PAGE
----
We know online shopping and we know offline shopping, but what about all the other aspects of digitalisation within the retail environment or in the consumers’ path to purchase? Hybrid shopping is the best of both worlds and is being delivered in various forms. Retailers need to react to customers arriving in their stores or online after experiencing their app, website or prior real-life browsing. This could be through tech enabling personalisation, VR or AR and we’re advising our clients to understand the mindsets of shoppers, especially of the target customer, to order to deliver the right services in-stores from learning about their online experience.
For the brands and retailers understanding consumers are belief-driven, they are working on their supply chains, delivery, packaging, manufacturing and energy consumption and need to deliver what they are achieving well, to their customer.
In terms of subscription-style service and personal shopping, have you seen Stitch Fix? They use algorithms to pick clothes to match every customers’s tastes and shape and it’s proving to be very popular… US-born and now in the UK, their presence here is currently wavering but the idea of convenience and tech working effectively for decision-making for consumers is intelligent and time-saving.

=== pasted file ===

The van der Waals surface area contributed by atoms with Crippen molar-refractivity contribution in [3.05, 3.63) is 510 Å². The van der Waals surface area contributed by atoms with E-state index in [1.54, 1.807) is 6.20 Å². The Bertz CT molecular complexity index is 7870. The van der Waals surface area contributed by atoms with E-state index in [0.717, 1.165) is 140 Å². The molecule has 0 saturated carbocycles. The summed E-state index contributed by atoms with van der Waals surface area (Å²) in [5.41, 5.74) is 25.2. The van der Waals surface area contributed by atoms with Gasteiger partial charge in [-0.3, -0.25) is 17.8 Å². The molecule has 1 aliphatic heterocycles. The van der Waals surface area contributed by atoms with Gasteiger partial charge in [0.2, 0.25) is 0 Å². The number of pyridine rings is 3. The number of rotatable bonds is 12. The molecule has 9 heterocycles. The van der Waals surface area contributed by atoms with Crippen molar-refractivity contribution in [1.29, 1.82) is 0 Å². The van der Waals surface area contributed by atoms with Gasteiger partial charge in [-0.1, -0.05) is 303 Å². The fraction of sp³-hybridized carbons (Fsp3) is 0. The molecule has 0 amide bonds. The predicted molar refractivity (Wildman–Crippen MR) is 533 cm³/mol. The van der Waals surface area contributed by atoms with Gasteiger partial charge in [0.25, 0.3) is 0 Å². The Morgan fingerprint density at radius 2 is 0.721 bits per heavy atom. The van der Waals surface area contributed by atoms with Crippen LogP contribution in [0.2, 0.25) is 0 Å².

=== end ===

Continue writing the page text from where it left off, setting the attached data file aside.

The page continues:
For hyper personalisation, Nike launched Nike by You which allows customers to completely customise trainers to their exact specification and detail. The tech is very good, and it’s very easy to do, worth a try for some custom sneaks!
In terms of communication from retailers, it’s also getting more and more personal, not just your average ‘You’ve left something behind in your basket’ but there are now more layers of messaging and retailers are trying to overcome reasons customers haven’t made purchases more.
There’s also an emerging virtual dressing room trend, building on the AR ‘try this piece of furniture in your living room’ tech now being used quite broadly in homeware retailing. It’s also being proven that retailers with virtual dressing rooms are seeing a large uplift in sales. Adidas, ASOS and Macy’s are listed as examples in the US, and Google offer it amongst their ‘Google Shopping’ platform which means brands such as Anthropologie and H&M will also allow it, but again, not yet available in the UK so we can’t test it out yet!
TA3 Swim uses YourFit tech so customers snap 2 photos of themselves, as guided through instructions on the app and the YourFit by 3DLook calculates the best size option based on a customer’s unique body measurements. And I think that’s a hang up of virtual fitting rooms, the fear of how your body is scanned to mimic different clothes being put on you.
Other tech within retail has been evidenced in within shelving in a physical retail environment, with screens showcasing product ranges, sizes, promotions and models wearing the product to help bring the pile of leggings for example to life.
Checkout free shopping beyond Amazon is also on the rise still (they’ve targeted themselves with 260 checkout free stores by 2025)… with Tescos and Aldi also implementing it as a trial. Sainsburys trialed it in Holborn near to their Head Office in London but within five months re-introduced tills. Morrison’s are also working on it! For small convenience-sized grocery stores, within years it will become the norm.
What tech are you enjoying with retail? Drop us a comment below!